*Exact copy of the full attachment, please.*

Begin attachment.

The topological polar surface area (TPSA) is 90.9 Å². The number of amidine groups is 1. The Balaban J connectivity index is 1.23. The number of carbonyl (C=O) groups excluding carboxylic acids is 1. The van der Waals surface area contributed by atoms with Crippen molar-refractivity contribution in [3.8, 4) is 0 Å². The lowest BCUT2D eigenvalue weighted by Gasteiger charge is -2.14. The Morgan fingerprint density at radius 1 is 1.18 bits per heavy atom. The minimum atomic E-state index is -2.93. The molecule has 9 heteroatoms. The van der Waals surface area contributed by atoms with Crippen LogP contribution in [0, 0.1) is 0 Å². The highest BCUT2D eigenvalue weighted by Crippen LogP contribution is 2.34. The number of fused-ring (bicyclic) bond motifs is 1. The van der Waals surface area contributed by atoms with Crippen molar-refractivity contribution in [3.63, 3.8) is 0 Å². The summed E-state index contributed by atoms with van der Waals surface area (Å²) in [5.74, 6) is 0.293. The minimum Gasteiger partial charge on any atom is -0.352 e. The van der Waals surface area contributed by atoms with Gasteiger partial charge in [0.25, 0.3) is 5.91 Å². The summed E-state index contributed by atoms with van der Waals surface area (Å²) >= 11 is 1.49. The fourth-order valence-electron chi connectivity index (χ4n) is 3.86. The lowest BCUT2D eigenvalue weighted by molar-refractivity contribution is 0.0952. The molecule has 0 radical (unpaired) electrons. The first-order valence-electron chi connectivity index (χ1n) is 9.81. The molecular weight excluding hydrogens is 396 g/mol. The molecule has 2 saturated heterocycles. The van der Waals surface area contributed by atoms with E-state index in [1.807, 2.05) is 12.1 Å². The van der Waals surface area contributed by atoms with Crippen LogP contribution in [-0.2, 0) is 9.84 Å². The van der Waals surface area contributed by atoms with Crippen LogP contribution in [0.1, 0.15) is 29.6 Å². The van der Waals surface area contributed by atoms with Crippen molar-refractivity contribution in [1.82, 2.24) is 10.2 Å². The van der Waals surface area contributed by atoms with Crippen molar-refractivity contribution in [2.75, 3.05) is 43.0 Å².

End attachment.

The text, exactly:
The topological polar surface area (TPSA) is 90.9 Å². The number of amidine groups is 1. The Balaban J connectivity index is 1.23. The number of carbonyl (C=O) groups excluding carboxylic acids is 1. The van der Waals surface area contributed by atoms with Crippen molar-refractivity contribution in [3.8, 4) is 0 Å². The lowest BCUT2D eigenvalue weighted by Gasteiger charge is -2.14. The Morgan fingerprint density at radius 1 is 1.18 bits per heavy atom. The minimum atomic E-state index is -2.93. The molecule has 9 heteroatoms. The van der Waals surface area contributed by atoms with Crippen LogP contribution in [0, 0.1) is 0 Å². The highest BCUT2D eigenvalue weighted by Crippen LogP contribution is 2.34. The number of fused-ring (bicyclic) bond motifs is 1. The van der Waals surface area contributed by atoms with Crippen molar-refractivity contribution in [3.63, 3.8) is 0 Å². The summed E-state index contributed by atoms with van der Waals surface area (Å²) in [5.74, 6) is 0.293. The minimum Gasteiger partial charge on any atom is -0.352 e. The van der Waals surface area contributed by atoms with Gasteiger partial charge in [0.25, 0.3) is 5.91 Å². The summed E-state index contributed by atoms with van der Waals surface area (Å²) >= 11 is 1.49. The fourth-order valence-electron chi connectivity index (χ4n) is 3.86. The lowest BCUT2D eigenvalue weighted by molar-refractivity contribution is 0.0952. The molecule has 0 radical (unpaired) electrons. The first-order valence-electron chi connectivity index (χ1n) is 9.81. The molecular weight excluding hydrogens is 396 g/mol. The molecule has 2 saturated heterocycles. The van der Waals surface area contributed by atoms with E-state index in [1.807, 2.05) is 12.1 Å². The van der Waals surface area contributed by atoms with Crippen LogP contribution in [-0.2, 0) is 9.84 Å². The van der Waals surface area contributed by atoms with Crippen LogP contribution in [0.1, 0.15) is 29.6 Å². The van der Waals surface area contributed by atoms with Crippen molar-refractivity contribution in [1.82, 2.24) is 10.2 Å². The van der Waals surface area contributed by atoms with Crippen molar-refractivity contribution in [2.75, 3.05) is 43.0 Å².